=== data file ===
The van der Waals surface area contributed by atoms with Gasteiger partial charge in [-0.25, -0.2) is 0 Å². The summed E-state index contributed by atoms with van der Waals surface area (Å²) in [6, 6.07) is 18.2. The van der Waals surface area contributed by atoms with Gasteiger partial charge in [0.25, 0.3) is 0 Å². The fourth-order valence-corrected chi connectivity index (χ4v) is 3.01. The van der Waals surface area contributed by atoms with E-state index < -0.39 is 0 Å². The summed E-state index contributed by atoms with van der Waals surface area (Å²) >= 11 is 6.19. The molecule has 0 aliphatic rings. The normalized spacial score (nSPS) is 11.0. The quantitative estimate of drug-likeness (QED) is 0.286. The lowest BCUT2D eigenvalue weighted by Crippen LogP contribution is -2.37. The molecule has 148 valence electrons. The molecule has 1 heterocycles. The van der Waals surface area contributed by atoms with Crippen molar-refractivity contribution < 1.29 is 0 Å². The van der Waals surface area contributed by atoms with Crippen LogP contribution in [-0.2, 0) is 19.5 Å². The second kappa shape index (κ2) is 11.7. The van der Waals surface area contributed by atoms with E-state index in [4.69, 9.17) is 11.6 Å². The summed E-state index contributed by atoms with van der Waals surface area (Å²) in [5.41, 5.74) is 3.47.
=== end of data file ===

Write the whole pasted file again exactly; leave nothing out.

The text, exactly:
The van der Waals surface area contributed by atoms with Gasteiger partial charge in [-0.25, -0.2) is 0 Å². The summed E-state index contributed by atoms with van der Waals surface area (Å²) in [6, 6.07) is 18.2. The van der Waals surface area contributed by atoms with Gasteiger partial charge in [0.25, 0.3) is 0 Å². The fourth-order valence-corrected chi connectivity index (χ4v) is 3.01. The van der Waals surface area contributed by atoms with E-state index < -0.39 is 0 Å². The summed E-state index contributed by atoms with van der Waals surface area (Å²) >= 11 is 6.19. The molecule has 0 aliphatic rings. The normalized spacial score (nSPS) is 11.0. The quantitative estimate of drug-likeness (QED) is 0.286. The lowest BCUT2D eigenvalue weighted by Crippen LogP contribution is -2.37. The molecule has 148 valence electrons. The molecule has 1 heterocycles. The van der Waals surface area contributed by atoms with Crippen molar-refractivity contribution < 1.29 is 0 Å². The van der Waals surface area contributed by atoms with Crippen LogP contribution in [-0.2, 0) is 19.5 Å². The second kappa shape index (κ2) is 11.7. The van der Waals surface area contributed by atoms with E-state index in [4.69, 9.17) is 11.6 Å². The summed E-state index contributed by atoms with van der Waals surface area (Å²) in [5.41, 5.74) is 3.47.